[Development] Tagging private symbols as such

Kevin Kofler kevin.kofler at chello.at
Wed Dec 7 02:23:15 CET 2016

Thiago Macieira wrote:
> It would change the ELF version for private symbols. The idea, I guess, is
> that if you forgot to rebuild, then the old .so fails to load. With the
> same ELF version, it would load and may do bad things.

Yes, but on RPM-based distributions, it would not even install, and the 
mismatch would be detected by our automated broken dependency checks. This 
is because RPM automatically scans ELF files for dependencies on versioned 
symbols and adds a dependency on the "soname(symbol version)" pair. (The 
actual symbol names are discarded because there would be just too many to 
track. And the version numbers are needed anyway because the symbol can also 
change its ABI without changing its name.) That is why OpenSUSE thinks this 
is useful, and at least I think it would benefit Fedora too.

> I think I had thought of that when I originally came up with the idea, but
> discarded it. I know I don't want it in developer builds for the same
> reason that QObjectPrivate's constructor does not complain about mixing Qt
> versions in developer builds (see 5bf67f5f41ab110eb41ab74f2a87e649735af435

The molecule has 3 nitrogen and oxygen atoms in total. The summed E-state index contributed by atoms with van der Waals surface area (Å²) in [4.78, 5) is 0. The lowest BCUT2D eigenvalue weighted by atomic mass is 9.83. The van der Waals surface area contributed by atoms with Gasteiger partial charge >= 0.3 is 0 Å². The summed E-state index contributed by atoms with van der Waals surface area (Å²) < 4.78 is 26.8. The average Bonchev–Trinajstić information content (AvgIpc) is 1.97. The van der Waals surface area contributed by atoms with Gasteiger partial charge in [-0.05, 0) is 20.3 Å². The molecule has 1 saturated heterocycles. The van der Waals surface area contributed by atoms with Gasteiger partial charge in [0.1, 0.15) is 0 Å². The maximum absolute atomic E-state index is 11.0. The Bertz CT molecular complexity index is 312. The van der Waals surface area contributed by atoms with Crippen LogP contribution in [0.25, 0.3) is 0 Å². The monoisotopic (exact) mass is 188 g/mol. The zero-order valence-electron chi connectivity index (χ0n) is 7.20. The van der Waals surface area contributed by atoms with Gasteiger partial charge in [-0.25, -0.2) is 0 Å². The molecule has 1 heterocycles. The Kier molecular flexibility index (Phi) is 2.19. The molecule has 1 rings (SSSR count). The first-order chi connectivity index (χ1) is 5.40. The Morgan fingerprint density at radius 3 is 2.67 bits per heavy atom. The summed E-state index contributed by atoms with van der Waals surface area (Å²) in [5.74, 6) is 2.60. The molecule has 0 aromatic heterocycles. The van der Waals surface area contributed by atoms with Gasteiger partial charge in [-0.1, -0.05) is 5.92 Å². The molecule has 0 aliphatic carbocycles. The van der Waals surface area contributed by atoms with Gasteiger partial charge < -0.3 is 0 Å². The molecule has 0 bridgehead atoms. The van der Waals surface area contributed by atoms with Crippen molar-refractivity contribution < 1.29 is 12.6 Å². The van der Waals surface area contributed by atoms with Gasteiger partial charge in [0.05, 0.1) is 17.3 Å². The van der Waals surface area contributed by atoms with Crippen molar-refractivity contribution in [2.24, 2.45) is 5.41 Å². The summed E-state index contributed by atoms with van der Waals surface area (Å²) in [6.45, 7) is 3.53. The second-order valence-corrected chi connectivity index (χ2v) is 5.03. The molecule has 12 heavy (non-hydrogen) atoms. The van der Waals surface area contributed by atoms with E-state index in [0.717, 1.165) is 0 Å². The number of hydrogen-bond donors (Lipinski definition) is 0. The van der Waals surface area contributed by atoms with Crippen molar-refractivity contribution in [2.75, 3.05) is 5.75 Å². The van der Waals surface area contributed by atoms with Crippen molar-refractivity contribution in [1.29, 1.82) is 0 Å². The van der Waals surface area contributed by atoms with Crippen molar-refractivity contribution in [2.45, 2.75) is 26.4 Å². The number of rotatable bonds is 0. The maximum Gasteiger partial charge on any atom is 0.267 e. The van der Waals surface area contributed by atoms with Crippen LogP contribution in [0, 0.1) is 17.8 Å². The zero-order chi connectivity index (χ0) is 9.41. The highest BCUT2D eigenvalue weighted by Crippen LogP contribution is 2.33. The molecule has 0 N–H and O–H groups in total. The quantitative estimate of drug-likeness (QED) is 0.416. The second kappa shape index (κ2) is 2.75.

> for the rationale). But unlike the QObjectPrivate check, changing the ELF
> version according to Qt version would render a -developer-build library
> binary- incompatible with a non-developer-build user.
> I may have had other reasons, but I don't remember them now.
> So I think it's not a good idea to apply the SUSE patch as-is.

But applying it downstream in distribution packages should be OK in any 
case, shouldn't it? I don't think binary compatibility with upstream makes 
sense for private symbols which are not even guaranteed to be compatible 
between two upstream version.

> I wonder: do we want a different ELF version for the QPA bits, other than

IMHO, we want a versioned one, but in both cases. Distinguishing between QPA 
and other private bits does not really matter though, if they have the same 
(lack of) ABI guarantees.

        Kevin Kofler

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